As I wrote the title for this post, I was immediately transported to a rainy morning in Toronto, Canada. I am 15 years old, and I have been waiting at the barricades since dawn, in the pouring rain, knowing that HE would be driving by soon. Because I am small, and despite several language barriers, as the time draws near I am hefted up onto a German man’s shoulders and immediately handed at least ten cameras. (We didn’t really do cell phone cameras yet.) By the time John Paul the Second drives through the crowd I am soaked, excited and screaming along with everyone around me, “JP 2, We Love You!” to which the now saint replied, “JP 2, he loves you!”
John Paul the Second is one of my favorite saints for many reasons, but getting to see him at World Youth Day is certainly in the top five. John Paul the Second was a pope of so many firsts: first non-Italian pope in centuries, first pope to travel extensively, first pope to add to the mysteries of the rosary, first pope to rally the youth of the Church and so many more. I think it’s super important that our students get to meet this groundbreaking man, and since his feast day is next week, this is the perfect time to teach about John Paul II.
In honor of his feast day on the 22nd, I wanted to share a project I have used for many years to help students learn more about John Paul II. We focus on learning about his life and then three specific things he did during his papacy: start World Youth Day, add the luminous mysteries to the rosary, and canonize 483 saints, more than any other pope before him. As we learn more about him, students get a chance to take one of these three accomplishments and create a project based around it.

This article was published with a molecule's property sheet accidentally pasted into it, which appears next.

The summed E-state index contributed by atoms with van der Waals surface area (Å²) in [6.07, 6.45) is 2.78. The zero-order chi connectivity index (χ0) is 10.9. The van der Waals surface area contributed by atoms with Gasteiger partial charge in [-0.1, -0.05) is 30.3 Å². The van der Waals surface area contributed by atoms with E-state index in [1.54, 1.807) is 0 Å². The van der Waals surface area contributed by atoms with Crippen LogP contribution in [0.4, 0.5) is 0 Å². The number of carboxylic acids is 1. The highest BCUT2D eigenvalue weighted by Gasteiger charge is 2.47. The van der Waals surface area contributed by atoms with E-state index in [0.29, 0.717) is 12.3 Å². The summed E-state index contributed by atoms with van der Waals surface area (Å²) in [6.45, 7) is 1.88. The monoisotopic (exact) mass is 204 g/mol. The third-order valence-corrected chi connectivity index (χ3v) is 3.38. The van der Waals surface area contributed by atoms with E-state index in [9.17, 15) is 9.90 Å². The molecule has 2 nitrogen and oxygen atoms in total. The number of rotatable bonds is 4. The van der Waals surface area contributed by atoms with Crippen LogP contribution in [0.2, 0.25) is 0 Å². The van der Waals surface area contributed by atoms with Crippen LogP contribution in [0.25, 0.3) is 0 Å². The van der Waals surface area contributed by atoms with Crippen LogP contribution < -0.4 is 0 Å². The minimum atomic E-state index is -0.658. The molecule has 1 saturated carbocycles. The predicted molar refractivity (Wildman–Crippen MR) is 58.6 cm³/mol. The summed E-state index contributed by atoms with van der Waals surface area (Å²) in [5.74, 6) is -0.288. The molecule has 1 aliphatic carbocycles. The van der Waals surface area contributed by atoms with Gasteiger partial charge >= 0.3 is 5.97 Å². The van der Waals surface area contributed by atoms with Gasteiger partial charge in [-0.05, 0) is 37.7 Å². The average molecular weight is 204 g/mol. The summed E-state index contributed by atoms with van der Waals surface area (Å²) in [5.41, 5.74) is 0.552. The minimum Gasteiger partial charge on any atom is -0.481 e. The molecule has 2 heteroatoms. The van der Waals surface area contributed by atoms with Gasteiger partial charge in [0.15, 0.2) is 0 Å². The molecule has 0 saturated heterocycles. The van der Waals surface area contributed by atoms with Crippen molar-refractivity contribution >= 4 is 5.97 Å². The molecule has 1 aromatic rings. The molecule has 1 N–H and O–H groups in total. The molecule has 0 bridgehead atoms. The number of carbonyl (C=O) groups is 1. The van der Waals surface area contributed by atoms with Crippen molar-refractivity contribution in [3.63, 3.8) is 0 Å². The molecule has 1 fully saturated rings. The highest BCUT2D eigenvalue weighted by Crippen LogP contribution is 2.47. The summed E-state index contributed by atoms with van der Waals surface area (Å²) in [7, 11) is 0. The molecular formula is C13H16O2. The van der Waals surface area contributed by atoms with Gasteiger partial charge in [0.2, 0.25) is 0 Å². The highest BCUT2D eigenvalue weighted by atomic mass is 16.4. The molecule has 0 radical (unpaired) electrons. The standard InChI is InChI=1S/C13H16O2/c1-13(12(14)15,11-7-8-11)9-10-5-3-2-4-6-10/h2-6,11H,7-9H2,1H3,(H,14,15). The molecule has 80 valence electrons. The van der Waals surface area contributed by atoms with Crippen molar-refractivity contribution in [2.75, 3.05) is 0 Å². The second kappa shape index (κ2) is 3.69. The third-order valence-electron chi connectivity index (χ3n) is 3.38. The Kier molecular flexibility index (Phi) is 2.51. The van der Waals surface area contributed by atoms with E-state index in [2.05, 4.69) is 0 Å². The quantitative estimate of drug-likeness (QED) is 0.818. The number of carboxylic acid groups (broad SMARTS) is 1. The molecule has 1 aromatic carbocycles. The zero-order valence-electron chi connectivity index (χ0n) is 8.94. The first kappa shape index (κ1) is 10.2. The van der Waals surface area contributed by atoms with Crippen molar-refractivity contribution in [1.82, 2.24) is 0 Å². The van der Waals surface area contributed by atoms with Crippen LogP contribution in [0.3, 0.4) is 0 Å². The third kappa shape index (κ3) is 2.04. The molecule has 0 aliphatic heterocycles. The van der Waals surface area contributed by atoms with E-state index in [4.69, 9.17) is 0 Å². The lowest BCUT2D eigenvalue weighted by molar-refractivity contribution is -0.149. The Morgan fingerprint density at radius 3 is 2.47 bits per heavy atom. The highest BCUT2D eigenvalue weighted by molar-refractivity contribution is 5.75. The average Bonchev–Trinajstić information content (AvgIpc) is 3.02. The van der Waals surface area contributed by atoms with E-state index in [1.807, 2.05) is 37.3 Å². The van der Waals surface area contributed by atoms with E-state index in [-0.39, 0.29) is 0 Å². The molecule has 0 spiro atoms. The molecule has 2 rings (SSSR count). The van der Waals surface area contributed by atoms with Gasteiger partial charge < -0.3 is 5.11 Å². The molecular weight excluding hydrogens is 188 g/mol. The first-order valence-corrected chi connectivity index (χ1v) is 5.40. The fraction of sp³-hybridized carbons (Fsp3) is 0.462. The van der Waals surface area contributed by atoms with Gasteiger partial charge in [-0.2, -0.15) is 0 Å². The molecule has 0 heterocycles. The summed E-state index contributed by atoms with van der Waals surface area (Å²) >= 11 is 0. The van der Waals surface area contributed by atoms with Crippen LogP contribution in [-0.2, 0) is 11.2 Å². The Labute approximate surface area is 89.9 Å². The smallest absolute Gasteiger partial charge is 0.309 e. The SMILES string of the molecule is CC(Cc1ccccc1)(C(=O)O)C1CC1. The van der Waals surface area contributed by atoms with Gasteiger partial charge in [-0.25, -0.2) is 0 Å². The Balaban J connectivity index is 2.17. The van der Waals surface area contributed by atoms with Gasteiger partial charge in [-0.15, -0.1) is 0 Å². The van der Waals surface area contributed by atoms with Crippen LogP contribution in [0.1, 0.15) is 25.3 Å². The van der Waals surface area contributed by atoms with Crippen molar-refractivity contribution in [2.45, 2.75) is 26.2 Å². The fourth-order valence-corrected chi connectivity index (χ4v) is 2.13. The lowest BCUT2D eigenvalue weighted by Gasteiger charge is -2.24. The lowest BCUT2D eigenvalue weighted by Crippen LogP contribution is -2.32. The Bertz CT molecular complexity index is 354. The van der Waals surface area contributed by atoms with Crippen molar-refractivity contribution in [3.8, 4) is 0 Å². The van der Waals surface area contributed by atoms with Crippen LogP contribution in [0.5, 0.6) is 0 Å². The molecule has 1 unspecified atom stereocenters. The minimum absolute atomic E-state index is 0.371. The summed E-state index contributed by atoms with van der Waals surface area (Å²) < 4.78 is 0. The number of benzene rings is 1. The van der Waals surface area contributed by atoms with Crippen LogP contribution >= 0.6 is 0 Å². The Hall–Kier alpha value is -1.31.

Project 1: The Luminous Mysteries. When students choose this project, they research the history of the luminous mysteries and why the Holy Father added them to the Rosary. They then go through the gospels and create a new set of 5 mysteries of the rosary, using the life of Jesus and the gospels. Some of my favorites in the past have been The Mysterious Mysteries of the Rosary, which focused on tricky stories like the cursing of the fig tree and the calling of Bartholomew, and The Mysteries of Exorcism, which are exactly what they sound like.
Project 2: Design a World Youth Day. When students choose this project, they research the history of World Youth Day and why the Holy Father decided that meeting the youth of his church was so important. Then they research the city where the next WYD will be held and create their own design for the stage and events for each day. They also create a World Youth Day symbol for the stage. Some of my favorites include the year a group made a 3D stage/altar, and the group that had themselves as a headlining band.
Project 3: Modern Saints. When students choose this project, they each research a saint canonized by the Holy Father and write a brief biography describing why this person is a good role model for Catholics today. Then they write the story of how they became saints and create a book mixing the saints with their own “saint” stories. This project tends to be picked the most, probably because saints are so relatable. I also think my own enthusiasm for the lives of the saints leads students in this direction.
Want to do this project with your students? Here are the handouts I use in my class:
Check back for pictures of student projects soon, or put pictures of the projects your students complete in the comments! When I am back from maternity leave I will add some student work to the post. Happy feast day JP II!